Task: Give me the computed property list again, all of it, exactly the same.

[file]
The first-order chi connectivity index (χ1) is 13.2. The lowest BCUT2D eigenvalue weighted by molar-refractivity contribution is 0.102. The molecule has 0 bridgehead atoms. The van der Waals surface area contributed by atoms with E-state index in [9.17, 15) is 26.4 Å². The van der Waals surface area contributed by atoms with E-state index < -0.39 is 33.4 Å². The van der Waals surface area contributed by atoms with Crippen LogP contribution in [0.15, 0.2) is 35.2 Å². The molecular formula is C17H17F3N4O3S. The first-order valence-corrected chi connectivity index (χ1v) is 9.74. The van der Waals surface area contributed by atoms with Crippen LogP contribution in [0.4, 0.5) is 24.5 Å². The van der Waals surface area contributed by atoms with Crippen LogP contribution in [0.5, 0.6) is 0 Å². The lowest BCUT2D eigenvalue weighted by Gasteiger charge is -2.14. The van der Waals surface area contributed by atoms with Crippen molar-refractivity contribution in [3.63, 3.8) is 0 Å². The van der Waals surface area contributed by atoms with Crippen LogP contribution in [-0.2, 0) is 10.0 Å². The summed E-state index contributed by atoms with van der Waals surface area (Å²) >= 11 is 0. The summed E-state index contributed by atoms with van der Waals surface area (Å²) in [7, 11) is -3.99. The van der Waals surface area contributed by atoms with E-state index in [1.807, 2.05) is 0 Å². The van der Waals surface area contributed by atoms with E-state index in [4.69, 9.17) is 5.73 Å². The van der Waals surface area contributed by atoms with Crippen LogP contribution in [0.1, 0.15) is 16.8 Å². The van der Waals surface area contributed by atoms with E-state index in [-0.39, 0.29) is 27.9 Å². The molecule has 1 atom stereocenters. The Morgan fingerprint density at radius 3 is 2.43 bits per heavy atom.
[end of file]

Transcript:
The first-order chi connectivity index (χ1) is 13.2. The lowest BCUT2D eigenvalue weighted by molar-refractivity contribution is 0.102. The molecule has 0 bridgehead atoms. The van der Waals surface area contributed by atoms with E-state index in [9.17, 15) is 26.4 Å². The van der Waals surface area contributed by atoms with E-state index < -0.39 is 33.4 Å². The van der Waals surface area contributed by atoms with Crippen LogP contribution in [0.15, 0.2) is 35.2 Å². The molecular formula is C17H17F3N4O3S. The first-order valence-corrected chi connectivity index (χ1v) is 9.74. The van der Waals surface area contributed by atoms with Crippen LogP contribution in [0.4, 0.5) is 24.5 Å². The van der Waals surface area contributed by atoms with Crippen LogP contribution in [0.5, 0.6) is 0 Å². The lowest BCUT2D eigenvalue weighted by Gasteiger charge is -2.14. The van der Waals surface area contributed by atoms with Crippen molar-refractivity contribution in [3.63, 3.8) is 0 Å². The van der Waals surface area contributed by atoms with Crippen LogP contribution in [-0.2, 0) is 10.0 Å². The summed E-state index contributed by atoms with van der Waals surface area (Å²) >= 11 is 0. The summed E-state index contributed by atoms with van der Waals surface area (Å²) in [7, 11) is -3.99. The van der Waals surface area contributed by atoms with E-state index in [1.807, 2.05) is 0 Å². The van der Waals surface area contributed by atoms with E-state index in [4.69, 9.17) is 5.73 Å². The van der Waals surface area contributed by atoms with Crippen LogP contribution in [0.1, 0.15) is 16.8 Å². The van der Waals surface area contributed by atoms with E-state index in [-0.39, 0.29) is 27.9 Å². The molecule has 1 atom stereocenters. The Morgan fingerprint density at radius 3 is 2.43 bits per heavy atom.